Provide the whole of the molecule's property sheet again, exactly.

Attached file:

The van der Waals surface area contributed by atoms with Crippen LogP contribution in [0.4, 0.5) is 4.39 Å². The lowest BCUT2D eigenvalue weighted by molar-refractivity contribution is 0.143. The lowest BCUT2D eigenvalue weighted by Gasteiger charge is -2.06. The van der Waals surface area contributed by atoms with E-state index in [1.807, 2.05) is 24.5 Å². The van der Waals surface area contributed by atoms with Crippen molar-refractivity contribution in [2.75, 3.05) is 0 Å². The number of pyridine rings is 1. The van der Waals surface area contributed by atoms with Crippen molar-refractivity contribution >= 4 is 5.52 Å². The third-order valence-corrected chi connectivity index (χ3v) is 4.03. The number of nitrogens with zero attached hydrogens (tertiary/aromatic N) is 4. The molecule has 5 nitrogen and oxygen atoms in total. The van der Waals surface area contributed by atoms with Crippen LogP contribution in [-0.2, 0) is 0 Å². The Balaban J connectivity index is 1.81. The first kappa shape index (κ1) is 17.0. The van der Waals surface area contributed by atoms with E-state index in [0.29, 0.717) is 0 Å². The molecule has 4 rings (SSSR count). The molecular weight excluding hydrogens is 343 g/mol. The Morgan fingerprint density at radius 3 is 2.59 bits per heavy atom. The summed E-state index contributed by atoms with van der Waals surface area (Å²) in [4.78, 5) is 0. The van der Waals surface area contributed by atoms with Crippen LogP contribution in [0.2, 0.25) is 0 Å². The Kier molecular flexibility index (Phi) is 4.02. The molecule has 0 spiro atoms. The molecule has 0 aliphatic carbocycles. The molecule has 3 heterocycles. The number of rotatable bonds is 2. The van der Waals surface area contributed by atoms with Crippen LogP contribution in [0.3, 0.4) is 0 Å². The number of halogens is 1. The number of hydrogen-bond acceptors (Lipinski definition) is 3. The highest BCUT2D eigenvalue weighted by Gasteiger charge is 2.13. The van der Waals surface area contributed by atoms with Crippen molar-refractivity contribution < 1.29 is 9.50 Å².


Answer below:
The van der Waals surface area contributed by atoms with Crippen LogP contribution in [0.4, 0.5) is 4.39 Å². The lowest BCUT2D eigenvalue weighted by molar-refractivity contribution is 0.143. The lowest BCUT2D eigenvalue weighted by Gasteiger charge is -2.06. The van der Waals surface area contributed by atoms with E-state index in [1.807, 2.05) is 24.5 Å². The van der Waals surface area contributed by atoms with Crippen molar-refractivity contribution in [2.75, 3.05) is 0 Å². The number of pyridine rings is 1. The van der Waals surface area contributed by atoms with Crippen molar-refractivity contribution >= 4 is 5.52 Å². The third-order valence-corrected chi connectivity index (χ3v) is 4.03. The number of nitrogens with zero attached hydrogens (tertiary/aromatic N) is 4. The molecule has 5 nitrogen and oxygen atoms in total. The van der Waals surface area contributed by atoms with Crippen LogP contribution in [-0.2, 0) is 0 Å². The Balaban J connectivity index is 1.81. The first kappa shape index (κ1) is 17.0. The van der Waals surface area contributed by atoms with E-state index in [0.29, 0.717) is 0 Å². The molecule has 4 rings (SSSR count). The molecular weight excluding hydrogens is 343 g/mol. The Morgan fingerprint density at radius 3 is 2.59 bits per heavy atom. The summed E-state index contributed by atoms with van der Waals surface area (Å²) in [4.78, 5) is 0. The van der Waals surface area contributed by atoms with Crippen LogP contribution in [0.2, 0.25) is 0 Å². The Kier molecular flexibility index (Phi) is 4.02. The molecule has 0 spiro atoms. The molecule has 0 aliphatic carbocycles. The molecule has 3 heterocycles. The number of rotatable bonds is 2. The van der Waals surface area contributed by atoms with Crippen LogP contribution in [0.3, 0.4) is 0 Å². The number of halogens is 1. The number of hydrogen-bond acceptors (Lipinski definition) is 3. The highest BCUT2D eigenvalue weighted by Gasteiger charge is 2.13. The van der Waals surface area contributed by atoms with Crippen molar-refractivity contribution < 1.29 is 9.50 Å².